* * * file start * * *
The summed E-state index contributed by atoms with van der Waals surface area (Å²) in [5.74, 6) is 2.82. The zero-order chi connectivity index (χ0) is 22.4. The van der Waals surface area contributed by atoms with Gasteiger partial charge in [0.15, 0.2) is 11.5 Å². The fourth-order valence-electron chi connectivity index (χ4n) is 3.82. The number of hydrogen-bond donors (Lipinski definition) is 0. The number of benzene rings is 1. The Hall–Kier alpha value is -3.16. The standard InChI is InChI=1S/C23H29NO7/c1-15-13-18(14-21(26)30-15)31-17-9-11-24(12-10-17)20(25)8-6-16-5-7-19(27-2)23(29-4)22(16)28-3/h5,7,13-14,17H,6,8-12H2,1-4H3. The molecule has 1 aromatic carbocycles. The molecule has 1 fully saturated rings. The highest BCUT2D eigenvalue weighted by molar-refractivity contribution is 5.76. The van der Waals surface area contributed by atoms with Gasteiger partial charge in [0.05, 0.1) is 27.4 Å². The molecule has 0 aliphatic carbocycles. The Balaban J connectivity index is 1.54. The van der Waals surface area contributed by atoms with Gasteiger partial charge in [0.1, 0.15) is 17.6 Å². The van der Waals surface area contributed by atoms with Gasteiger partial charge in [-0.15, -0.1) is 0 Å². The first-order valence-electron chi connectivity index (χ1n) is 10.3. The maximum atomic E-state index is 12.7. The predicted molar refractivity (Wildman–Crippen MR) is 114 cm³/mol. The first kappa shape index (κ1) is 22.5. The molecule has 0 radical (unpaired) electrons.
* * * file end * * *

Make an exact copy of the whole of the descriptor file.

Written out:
The summed E-state index contributed by atoms with van der Waals surface area (Å²) in [5.74, 6) is 2.82. The zero-order chi connectivity index (χ0) is 22.4. The van der Waals surface area contributed by atoms with Gasteiger partial charge in [0.15, 0.2) is 11.5 Å². The fourth-order valence-electron chi connectivity index (χ4n) is 3.82. The number of hydrogen-bond donors (Lipinski definition) is 0. The number of benzene rings is 1. The Hall–Kier alpha value is -3.16. The standard InChI is InChI=1S/C23H29NO7/c1-15-13-18(14-21(26)30-15)31-17-9-11-24(12-10-17)20(25)8-6-16-5-7-19(27-2)23(29-4)22(16)28-3/h5,7,13-14,17H,6,8-12H2,1-4H3. The molecule has 1 aromatic carbocycles. The molecule has 1 fully saturated rings. The highest BCUT2D eigenvalue weighted by molar-refractivity contribution is 5.76. The van der Waals surface area contributed by atoms with Gasteiger partial charge in [0.05, 0.1) is 27.4 Å². The molecule has 0 aliphatic carbocycles. The Balaban J connectivity index is 1.54. The van der Waals surface area contributed by atoms with Gasteiger partial charge in [0.1, 0.15) is 17.6 Å². The van der Waals surface area contributed by atoms with Gasteiger partial charge in [-0.15, -0.1) is 0 Å². The first-order valence-electron chi connectivity index (χ1n) is 10.3. The maximum atomic E-state index is 12.7. The predicted molar refractivity (Wildman–Crippen MR) is 114 cm³/mol. The first kappa shape index (κ1) is 22.5. The molecule has 0 radical (unpaired) electrons.